Perhaps the most important concept Tufte articulates is the “data:ink” ratio: that is, assess how much ink is used to depict data. This leads to the next most important principle I use and to the fourth principle, which is in some dimension an entailment of the third:
3. Maximize the amount of data relative to the ink used in its graphical analogue.
4. Everything on the graphic must point to the information/advocacy objective of creating the graphic in the first place, or don’t waste an opportunity to have each element of the graphic serve an information-conveying function.
Tufte’s data:ink metric leads to a virtually wholesale condemnation of pie-charts for example. Everyone seems to like pie-charts, and their use makes us think that we are “doing graphics.” Pie charts and bar graphs are built into MS Excel, and many lawyers believe themselves to be accomplished Excel-nauts if they use the built-in chart wizard within the program. But typically these charts fail on a data:ink analysis.
So, what’s the problem with (mom-and-apple) pie-charts? Let’s begin by analyzing what we’re trying to accomplish with a pie-chart: (i) tabulate the data and (ii) indicate their relative weight. A pie chart uses a lot of ink to accomplish those objectives, and as Tufte argues almost always a simple table will convey the same information as effectively without distracting noise and mental effort. I certainly cannot easily discern from a distance the difference between two similarly sized pie slices. And when we have many slices of a pie, the visual comparisons and discernment required are surely beyond most average folks (maybe some artists can keep it all straight). It is no answer to this observation to say that this is why the pie slices are labeled and that using a pie shows the slices total 100 percent. It is almost always going to be true that laying out the data in a table with the percentage share and totaling them to 100 at the bottom is more efficient. There is just no justification for making the viewer – here, jurors – try to use mental calipers to compare the slices, rather than making it easy by just telling the viewer the data in a straightforward manner. (And this all is at least doubly true when the slices are not directly labeled and instead a color-coded key is used along side a rainbow-segmented pie.)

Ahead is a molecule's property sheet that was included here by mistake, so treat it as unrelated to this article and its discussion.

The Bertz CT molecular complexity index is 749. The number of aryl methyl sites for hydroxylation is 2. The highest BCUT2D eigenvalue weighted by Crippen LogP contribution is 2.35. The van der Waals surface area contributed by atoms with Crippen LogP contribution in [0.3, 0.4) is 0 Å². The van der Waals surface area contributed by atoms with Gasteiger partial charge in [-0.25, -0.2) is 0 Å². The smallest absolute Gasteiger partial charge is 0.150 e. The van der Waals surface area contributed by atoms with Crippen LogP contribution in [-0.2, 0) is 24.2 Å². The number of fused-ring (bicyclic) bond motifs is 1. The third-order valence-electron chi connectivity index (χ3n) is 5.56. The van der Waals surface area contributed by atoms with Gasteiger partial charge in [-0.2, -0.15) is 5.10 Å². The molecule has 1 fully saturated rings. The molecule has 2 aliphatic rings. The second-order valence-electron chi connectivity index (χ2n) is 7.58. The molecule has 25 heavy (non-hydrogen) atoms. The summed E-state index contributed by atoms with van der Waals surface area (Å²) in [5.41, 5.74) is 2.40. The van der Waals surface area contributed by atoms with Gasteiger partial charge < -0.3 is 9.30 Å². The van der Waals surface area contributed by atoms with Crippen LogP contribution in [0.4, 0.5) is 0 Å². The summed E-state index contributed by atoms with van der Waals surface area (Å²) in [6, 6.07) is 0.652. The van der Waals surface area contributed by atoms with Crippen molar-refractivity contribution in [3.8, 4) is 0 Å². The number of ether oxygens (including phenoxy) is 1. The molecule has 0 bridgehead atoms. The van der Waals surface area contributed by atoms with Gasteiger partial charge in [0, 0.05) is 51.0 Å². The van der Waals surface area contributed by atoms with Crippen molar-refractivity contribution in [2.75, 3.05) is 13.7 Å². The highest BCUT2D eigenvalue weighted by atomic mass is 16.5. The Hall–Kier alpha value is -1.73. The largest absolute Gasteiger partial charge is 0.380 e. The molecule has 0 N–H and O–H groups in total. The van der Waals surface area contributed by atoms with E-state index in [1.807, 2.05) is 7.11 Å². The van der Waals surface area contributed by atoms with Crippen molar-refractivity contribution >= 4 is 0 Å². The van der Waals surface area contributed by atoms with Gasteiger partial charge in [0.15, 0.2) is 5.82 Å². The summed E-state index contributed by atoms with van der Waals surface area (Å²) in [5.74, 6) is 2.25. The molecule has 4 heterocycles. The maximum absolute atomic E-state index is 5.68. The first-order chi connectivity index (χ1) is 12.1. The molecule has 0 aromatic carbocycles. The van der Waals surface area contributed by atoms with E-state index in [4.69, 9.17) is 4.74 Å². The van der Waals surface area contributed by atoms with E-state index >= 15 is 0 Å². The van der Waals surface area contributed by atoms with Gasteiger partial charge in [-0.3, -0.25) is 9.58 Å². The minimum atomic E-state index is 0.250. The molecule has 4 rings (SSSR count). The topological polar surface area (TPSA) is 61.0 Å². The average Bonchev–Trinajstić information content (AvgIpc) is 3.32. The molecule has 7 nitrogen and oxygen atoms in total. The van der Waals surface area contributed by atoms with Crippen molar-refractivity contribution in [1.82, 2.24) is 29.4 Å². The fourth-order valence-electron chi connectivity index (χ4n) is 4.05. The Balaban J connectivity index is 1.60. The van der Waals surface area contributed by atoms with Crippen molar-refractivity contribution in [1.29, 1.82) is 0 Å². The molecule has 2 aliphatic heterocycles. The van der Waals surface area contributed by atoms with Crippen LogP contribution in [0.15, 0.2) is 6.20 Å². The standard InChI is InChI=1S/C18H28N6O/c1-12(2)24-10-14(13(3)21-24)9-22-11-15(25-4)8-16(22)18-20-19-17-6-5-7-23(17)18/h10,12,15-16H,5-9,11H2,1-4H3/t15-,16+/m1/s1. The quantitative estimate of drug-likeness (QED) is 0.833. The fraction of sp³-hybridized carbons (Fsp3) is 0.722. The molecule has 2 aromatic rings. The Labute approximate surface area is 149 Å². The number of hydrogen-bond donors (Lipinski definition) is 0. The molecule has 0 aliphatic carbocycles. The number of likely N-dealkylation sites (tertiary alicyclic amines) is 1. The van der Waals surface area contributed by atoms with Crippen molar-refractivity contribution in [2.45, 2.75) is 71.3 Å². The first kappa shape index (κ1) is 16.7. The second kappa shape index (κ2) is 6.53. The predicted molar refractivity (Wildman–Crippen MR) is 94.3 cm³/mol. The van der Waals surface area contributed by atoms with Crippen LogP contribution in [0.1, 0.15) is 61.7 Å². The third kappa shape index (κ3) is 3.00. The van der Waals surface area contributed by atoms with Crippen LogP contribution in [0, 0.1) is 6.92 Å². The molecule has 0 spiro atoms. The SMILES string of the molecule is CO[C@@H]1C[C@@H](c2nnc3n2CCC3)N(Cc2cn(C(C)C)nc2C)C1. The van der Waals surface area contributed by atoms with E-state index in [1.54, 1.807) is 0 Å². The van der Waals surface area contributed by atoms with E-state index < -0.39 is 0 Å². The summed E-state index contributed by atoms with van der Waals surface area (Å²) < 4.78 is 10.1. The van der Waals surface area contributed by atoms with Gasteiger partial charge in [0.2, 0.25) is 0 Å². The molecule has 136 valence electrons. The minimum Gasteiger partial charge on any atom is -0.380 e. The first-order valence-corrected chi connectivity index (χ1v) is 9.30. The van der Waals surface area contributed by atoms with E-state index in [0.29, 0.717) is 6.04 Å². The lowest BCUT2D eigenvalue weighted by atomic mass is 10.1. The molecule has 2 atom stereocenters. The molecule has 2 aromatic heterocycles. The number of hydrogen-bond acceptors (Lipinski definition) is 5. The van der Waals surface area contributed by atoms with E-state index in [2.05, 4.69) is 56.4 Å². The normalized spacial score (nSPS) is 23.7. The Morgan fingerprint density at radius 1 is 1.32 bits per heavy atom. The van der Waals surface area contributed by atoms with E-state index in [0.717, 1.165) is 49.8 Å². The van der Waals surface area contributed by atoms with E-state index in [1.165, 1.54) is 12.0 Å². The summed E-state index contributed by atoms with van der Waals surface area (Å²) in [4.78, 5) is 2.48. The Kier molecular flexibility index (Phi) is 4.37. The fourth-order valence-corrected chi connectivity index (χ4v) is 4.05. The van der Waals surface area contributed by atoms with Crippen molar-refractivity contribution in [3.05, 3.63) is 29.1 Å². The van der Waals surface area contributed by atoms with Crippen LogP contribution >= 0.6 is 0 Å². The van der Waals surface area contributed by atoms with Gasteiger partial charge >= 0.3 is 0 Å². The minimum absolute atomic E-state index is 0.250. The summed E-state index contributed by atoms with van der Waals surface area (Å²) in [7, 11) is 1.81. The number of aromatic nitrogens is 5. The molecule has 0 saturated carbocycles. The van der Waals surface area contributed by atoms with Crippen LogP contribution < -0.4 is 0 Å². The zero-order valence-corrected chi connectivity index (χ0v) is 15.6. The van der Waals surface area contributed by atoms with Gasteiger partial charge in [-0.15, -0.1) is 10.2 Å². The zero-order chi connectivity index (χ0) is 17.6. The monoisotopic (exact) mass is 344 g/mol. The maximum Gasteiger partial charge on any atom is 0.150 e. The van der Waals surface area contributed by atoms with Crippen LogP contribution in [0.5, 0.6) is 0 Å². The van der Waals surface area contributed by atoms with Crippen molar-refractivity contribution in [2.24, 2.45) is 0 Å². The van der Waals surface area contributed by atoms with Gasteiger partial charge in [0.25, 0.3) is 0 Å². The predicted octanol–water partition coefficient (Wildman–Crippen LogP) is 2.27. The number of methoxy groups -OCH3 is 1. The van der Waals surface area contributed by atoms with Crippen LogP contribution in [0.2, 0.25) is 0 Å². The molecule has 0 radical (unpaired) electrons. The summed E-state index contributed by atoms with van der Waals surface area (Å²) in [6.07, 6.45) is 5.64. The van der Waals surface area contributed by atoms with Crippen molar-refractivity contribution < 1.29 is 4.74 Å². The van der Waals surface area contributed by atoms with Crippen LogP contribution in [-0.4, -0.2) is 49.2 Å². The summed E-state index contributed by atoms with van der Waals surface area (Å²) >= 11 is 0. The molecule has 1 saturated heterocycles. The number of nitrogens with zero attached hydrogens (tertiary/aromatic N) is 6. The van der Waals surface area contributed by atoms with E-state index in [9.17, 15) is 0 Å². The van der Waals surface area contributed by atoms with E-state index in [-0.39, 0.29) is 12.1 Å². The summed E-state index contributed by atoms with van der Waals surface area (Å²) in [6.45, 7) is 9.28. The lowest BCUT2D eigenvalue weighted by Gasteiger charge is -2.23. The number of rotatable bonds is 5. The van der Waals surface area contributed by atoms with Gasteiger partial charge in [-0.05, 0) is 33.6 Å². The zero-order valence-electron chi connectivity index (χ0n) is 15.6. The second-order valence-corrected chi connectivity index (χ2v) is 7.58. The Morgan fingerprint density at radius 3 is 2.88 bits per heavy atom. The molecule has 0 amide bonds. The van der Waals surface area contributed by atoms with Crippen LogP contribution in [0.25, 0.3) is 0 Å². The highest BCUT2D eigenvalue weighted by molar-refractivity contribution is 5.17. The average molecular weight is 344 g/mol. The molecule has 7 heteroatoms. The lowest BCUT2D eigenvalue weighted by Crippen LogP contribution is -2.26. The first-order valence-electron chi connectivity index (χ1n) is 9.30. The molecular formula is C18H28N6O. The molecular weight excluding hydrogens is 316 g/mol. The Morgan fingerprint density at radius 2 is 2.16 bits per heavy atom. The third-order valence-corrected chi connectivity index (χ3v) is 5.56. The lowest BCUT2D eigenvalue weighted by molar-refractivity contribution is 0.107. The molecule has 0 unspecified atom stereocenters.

Maybe entertainment value is the only saving grace for pie charts: they have pretty colors. And I’ll confess that I’ve allowed a pie chart to sneak in, but in general pie charts simply flunk any analysis of the amount of ink needed to convey information or, more importantly, the work we are asking the viewer to do in order to understand the point we’re trying to convey by using the graphic. A variation of the pie chart I used once in a first-party bad-faith case took a dollar bill and showed what portion of the policy premium was siphoned off by the various intermediaries: brokers, managing general agents, etc. The point was to illustrate that the particular program was set up to line the intermediaries’ pockets and did not leave enough money over to accumulate reserves to pay claims; as a result, with less than fifty percent of the premium left to pay claims, policy limits equalling more than ten times the premium, and an expected short period of time between collecting premiums and paying claims, the insurer adopted the approach of denying all claims, engaging in a rope-a-dope strategy with its policyholders, and paying only those policyholders that had the gumption, wherewithal, and stick-to-it-tiveness to sue for coverage. This pie chart (the segmented dollar bill) was appropriate to use because the metric – the dollar bill – was understandable, the particular shares of the intermediaries and their relative compensation was not so important, and the key point of there not being enough money left over to pay expected claims after sales expenses was easily comprehensible. (I keep a copy of this one on the wall of my office.)